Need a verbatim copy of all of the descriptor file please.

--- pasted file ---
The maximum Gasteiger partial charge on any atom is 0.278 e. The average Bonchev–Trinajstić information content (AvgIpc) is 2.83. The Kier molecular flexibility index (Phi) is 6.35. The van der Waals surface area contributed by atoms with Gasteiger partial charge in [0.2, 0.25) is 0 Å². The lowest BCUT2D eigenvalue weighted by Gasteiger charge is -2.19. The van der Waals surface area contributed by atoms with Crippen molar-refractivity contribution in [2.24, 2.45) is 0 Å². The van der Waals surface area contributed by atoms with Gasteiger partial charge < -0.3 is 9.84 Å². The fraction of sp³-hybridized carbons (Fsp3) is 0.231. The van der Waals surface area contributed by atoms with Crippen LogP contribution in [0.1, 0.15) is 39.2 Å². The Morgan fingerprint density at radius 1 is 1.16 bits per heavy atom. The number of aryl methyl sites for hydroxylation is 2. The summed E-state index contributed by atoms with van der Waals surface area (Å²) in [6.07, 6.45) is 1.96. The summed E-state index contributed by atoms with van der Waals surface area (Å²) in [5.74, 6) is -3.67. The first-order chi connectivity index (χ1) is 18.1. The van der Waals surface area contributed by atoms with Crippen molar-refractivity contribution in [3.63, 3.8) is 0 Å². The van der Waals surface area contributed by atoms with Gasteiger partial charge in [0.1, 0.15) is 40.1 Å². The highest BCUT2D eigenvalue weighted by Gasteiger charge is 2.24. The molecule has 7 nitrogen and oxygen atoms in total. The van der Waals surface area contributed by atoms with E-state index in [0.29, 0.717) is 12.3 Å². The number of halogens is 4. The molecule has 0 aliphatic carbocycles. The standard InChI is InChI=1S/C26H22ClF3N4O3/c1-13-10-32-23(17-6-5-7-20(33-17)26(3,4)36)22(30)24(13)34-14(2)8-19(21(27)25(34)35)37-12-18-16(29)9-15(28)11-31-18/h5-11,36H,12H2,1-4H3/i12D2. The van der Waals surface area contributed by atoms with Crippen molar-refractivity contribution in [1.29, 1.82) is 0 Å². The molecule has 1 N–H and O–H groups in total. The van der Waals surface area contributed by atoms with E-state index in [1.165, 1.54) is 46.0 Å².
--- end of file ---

The maximum Gasteiger partial charge on any atom is 0.278 e. The average Bonchev–Trinajstić information content (AvgIpc) is 2.83. The Kier molecular flexibility index (Phi) is 6.35. The van der Waals surface area contributed by atoms with Gasteiger partial charge in [0.2, 0.25) is 0 Å². The lowest BCUT2D eigenvalue weighted by Gasteiger charge is -2.19. The van der Waals surface area contributed by atoms with Crippen molar-refractivity contribution in [2.24, 2.45) is 0 Å². The van der Waals surface area contributed by atoms with Gasteiger partial charge < -0.3 is 9.84 Å². The fraction of sp³-hybridized carbons (Fsp3) is 0.231. The van der Waals surface area contributed by atoms with Crippen LogP contribution in [0.1, 0.15) is 39.2 Å². The Morgan fingerprint density at radius 1 is 1.16 bits per heavy atom. The number of aryl methyl sites for hydroxylation is 2. The summed E-state index contributed by atoms with van der Waals surface area (Å²) in [6.07, 6.45) is 1.96. The summed E-state index contributed by atoms with van der Waals surface area (Å²) in [5.74, 6) is -3.67. The first-order chi connectivity index (χ1) is 18.1. The van der Waals surface area contributed by atoms with Crippen molar-refractivity contribution in [3.63, 3.8) is 0 Å². The van der Waals surface area contributed by atoms with Gasteiger partial charge in [0.1, 0.15) is 40.1 Å². The highest BCUT2D eigenvalue weighted by Gasteiger charge is 2.24. The molecule has 7 nitrogen and oxygen atoms in total. The van der Waals surface area contributed by atoms with E-state index in [0.29, 0.717) is 12.3 Å². The number of halogens is 4. The molecule has 0 aliphatic carbocycles. The standard InChI is InChI=1S/C26H22ClF3N4O3/c1-13-10-32-23(17-6-5-7-20(33-17)26(3,4)36)22(30)24(13)34-14(2)8-19(21(27)25(34)35)37-12-18-16(29)9-15(28)11-31-18/h5-11,36H,12H2,1-4H3/i12D2. The van der Waals surface area contributed by atoms with Crippen molar-refractivity contribution in [1.29, 1.82) is 0 Å². The molecule has 1 N–H and O–H groups in total. The van der Waals surface area contributed by atoms with E-state index in [1.165, 1.54) is 46.0 Å².